My Trusty Rubber Boots
Before I retired I didn’t have time to do more than the minimum.  Now however, I have the time to get more serious about taking care of my little patch of the earth.  Monday was my first big effort – I was encouraged by the garden’s needs – in the Pacific Northwest things grow like crazy in the spring and especially when it has been raining continuously.  The lawn was desperate to be mowed and some bad boy weeds needed discipline.  That was the situation Monday morning at 10 am.  I put on my trusty rubber boots, donned a baseball cap and, with a second cup of coffee in hand, I ventured forth.

Mowing our lawn is quite satisfying.  It is very small so less than 30 minutes is needed to complete the whole task.  We have a self-composting power mower with a hand pull cord.  Starting the mower reminds me of starting outboard motors in my childhood.  First you prime the engine with gas by pushing the little black squishy button three times.  Then you get a firm hold on the start cord and pull the sucker with all your strength.  Ideally the motor turns over with the first pull.  If not then, hopefully just a couple more pulls and you’re ready to go.  I like to vary my pattern of mowing, pretending that at the end it will look like a freshly mowed miniature baseball field.  Ha ha ha.  It isn’t even the same shape, let alone near the size of a baseball field but getting it all nicely mowed is still rewarding.  And with a self-composting mower I don’t have to rake up the grass clippings.  The clippings just add nutrients to the remaining grass.

At 10:30 am, with my coffee drunk, the lawn mowed and the rain holding off, I looked around.  Weeds were invading the blueberry bushes, the early pea beds, the bank overlooking the vegetable garden, the rose and flower beds and the rockeries…the only part of my yard that didn’t seem to have weeds was the herb garden.  I looked up at the sky – it was not sunny but it was not raining.  I found a bucket and trowel.  It was time to start weeding.  After about three hours with much left to do, I went inside and made an egg salad sandwich with one of the hardboiled eggs left over from Easter.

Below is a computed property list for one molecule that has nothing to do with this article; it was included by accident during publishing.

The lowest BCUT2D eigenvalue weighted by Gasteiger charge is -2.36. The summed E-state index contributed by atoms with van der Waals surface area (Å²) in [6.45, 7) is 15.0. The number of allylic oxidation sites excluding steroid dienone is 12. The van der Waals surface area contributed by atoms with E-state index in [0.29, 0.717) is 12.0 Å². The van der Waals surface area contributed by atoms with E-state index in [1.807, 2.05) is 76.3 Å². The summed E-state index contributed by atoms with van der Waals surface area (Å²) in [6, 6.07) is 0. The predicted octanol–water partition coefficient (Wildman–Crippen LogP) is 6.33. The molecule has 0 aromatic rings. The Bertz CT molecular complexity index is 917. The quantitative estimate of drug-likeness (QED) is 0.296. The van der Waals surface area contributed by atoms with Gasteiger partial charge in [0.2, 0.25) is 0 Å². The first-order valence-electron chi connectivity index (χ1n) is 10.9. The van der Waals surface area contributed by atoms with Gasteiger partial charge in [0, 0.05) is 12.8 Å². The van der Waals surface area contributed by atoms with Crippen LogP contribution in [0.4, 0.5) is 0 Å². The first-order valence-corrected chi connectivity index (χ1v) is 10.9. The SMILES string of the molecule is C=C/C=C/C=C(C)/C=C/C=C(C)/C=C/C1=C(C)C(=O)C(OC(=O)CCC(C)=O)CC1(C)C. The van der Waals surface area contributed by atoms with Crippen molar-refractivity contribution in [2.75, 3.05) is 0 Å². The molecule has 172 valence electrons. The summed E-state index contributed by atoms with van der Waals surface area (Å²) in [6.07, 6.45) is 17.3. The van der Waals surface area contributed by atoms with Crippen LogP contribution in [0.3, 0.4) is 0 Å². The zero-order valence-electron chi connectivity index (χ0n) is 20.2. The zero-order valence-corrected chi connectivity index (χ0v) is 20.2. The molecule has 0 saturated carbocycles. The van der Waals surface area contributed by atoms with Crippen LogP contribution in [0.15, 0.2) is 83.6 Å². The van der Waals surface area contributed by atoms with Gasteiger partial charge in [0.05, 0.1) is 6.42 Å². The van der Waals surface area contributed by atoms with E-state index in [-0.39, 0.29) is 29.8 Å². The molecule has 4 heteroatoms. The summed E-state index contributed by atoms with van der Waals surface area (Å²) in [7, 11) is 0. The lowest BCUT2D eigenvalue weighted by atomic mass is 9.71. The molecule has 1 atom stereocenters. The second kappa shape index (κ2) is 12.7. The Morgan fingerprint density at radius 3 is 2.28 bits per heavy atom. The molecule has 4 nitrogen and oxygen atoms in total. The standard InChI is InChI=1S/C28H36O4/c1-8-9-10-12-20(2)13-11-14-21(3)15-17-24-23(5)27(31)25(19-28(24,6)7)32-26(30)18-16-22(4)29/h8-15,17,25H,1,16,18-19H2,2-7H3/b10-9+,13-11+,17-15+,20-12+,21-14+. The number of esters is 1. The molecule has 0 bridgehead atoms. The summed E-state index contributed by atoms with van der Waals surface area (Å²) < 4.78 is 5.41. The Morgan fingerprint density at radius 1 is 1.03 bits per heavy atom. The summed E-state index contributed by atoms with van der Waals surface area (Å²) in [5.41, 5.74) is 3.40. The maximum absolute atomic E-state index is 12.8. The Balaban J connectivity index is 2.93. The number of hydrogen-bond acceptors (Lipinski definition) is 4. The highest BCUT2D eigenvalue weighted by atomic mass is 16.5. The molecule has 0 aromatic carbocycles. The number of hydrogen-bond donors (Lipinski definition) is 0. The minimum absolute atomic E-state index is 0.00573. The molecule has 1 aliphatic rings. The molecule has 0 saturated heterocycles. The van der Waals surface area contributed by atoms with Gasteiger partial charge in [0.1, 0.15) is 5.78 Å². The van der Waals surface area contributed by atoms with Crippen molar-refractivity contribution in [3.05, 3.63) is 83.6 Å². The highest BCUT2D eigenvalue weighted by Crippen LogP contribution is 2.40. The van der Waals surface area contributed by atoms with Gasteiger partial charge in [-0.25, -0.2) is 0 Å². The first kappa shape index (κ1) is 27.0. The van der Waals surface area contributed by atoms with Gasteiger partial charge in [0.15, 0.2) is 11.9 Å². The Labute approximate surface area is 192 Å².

After that quick lunch break I went back outside.  Although the weeds, especially the pernicious creeping buttercups were everywhere, I enjoyed digging up the roots and pulling them out.  I just kept digging and pulling until almost six o’clock.  This seemed like a reasonable method to get rid of weeds.  I filled my entire green recycling container.  It was a remarkably pleasant afternoon.  Here and there as I hung precariously on the steeper sections of my rockery, neighbors walked by with their dogs.  We exchanged pleasantries.  I wondered if other retirees were out in their gardens digging out buttercups.  I am looking forward to my next gardening day.  Next time I hope to be putting attractive plants into the rich damp soil – not pulling the bad guys out.  Perhaps I’ll become a better gardener now that I have a little more time.

By the end of the day I was tired but satisfied.  Good job I said to myself.  Even I can accomplish a lot in the garden – my back is strong and I pay attention to my gardening posture.  I felt as if I had contributed to the spirit of Earth Day.  I had removed many invasive weeds and protected my young spring vegetables and soon-to-bloom flowers from being chocked.  Lucky I don’t really have a back forty or I’d still be out there.